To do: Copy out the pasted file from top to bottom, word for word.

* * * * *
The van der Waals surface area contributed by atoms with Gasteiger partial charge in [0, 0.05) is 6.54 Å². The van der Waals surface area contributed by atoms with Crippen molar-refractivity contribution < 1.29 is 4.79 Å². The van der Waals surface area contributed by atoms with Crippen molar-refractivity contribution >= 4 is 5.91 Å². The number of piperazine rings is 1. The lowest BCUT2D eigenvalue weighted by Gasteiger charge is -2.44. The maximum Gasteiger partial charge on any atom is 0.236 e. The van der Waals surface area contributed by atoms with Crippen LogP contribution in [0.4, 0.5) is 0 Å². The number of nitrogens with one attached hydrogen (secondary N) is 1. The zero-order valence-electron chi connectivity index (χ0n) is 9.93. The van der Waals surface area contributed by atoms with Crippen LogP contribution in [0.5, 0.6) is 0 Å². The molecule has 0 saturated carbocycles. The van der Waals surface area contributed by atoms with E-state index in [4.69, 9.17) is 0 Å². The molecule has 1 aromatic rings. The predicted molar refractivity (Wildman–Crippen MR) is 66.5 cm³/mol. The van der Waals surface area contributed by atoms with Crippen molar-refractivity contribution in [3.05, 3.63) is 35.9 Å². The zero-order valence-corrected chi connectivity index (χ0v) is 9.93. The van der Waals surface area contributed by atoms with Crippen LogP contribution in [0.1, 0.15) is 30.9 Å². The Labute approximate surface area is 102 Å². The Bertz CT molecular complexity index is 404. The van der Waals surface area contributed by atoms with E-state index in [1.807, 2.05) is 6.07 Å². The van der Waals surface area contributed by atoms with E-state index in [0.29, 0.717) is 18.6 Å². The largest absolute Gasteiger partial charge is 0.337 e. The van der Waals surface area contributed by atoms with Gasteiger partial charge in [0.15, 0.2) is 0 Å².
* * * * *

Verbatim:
The van der Waals surface area contributed by atoms with Gasteiger partial charge in [0, 0.05) is 6.54 Å². The van der Waals surface area contributed by atoms with Crippen molar-refractivity contribution < 1.29 is 4.79 Å². The van der Waals surface area contributed by atoms with Crippen molar-refractivity contribution >= 4 is 5.91 Å². The number of piperazine rings is 1. The lowest BCUT2D eigenvalue weighted by Gasteiger charge is -2.44. The maximum Gasteiger partial charge on any atom is 0.236 e. The van der Waals surface area contributed by atoms with Crippen LogP contribution in [0.4, 0.5) is 0 Å². The number of nitrogens with one attached hydrogen (secondary N) is 1. The zero-order valence-electron chi connectivity index (χ0n) is 9.93. The van der Waals surface area contributed by atoms with Crippen LogP contribution in [0.5, 0.6) is 0 Å². The molecule has 0 saturated carbocycles. The van der Waals surface area contributed by atoms with E-state index in [4.69, 9.17) is 0 Å². The molecule has 1 aromatic rings. The predicted molar refractivity (Wildman–Crippen MR) is 66.5 cm³/mol. The van der Waals surface area contributed by atoms with Crippen molar-refractivity contribution in [3.05, 3.63) is 35.9 Å². The zero-order valence-corrected chi connectivity index (χ0v) is 9.93. The van der Waals surface area contributed by atoms with Crippen LogP contribution in [0.1, 0.15) is 30.9 Å². The Labute approximate surface area is 102 Å². The Bertz CT molecular complexity index is 404. The van der Waals surface area contributed by atoms with E-state index in [1.807, 2.05) is 6.07 Å². The van der Waals surface area contributed by atoms with E-state index in [0.29, 0.717) is 18.6 Å². The largest absolute Gasteiger partial charge is 0.337 e. The van der Waals surface area contributed by atoms with Gasteiger partial charge in [0.15, 0.2) is 0 Å².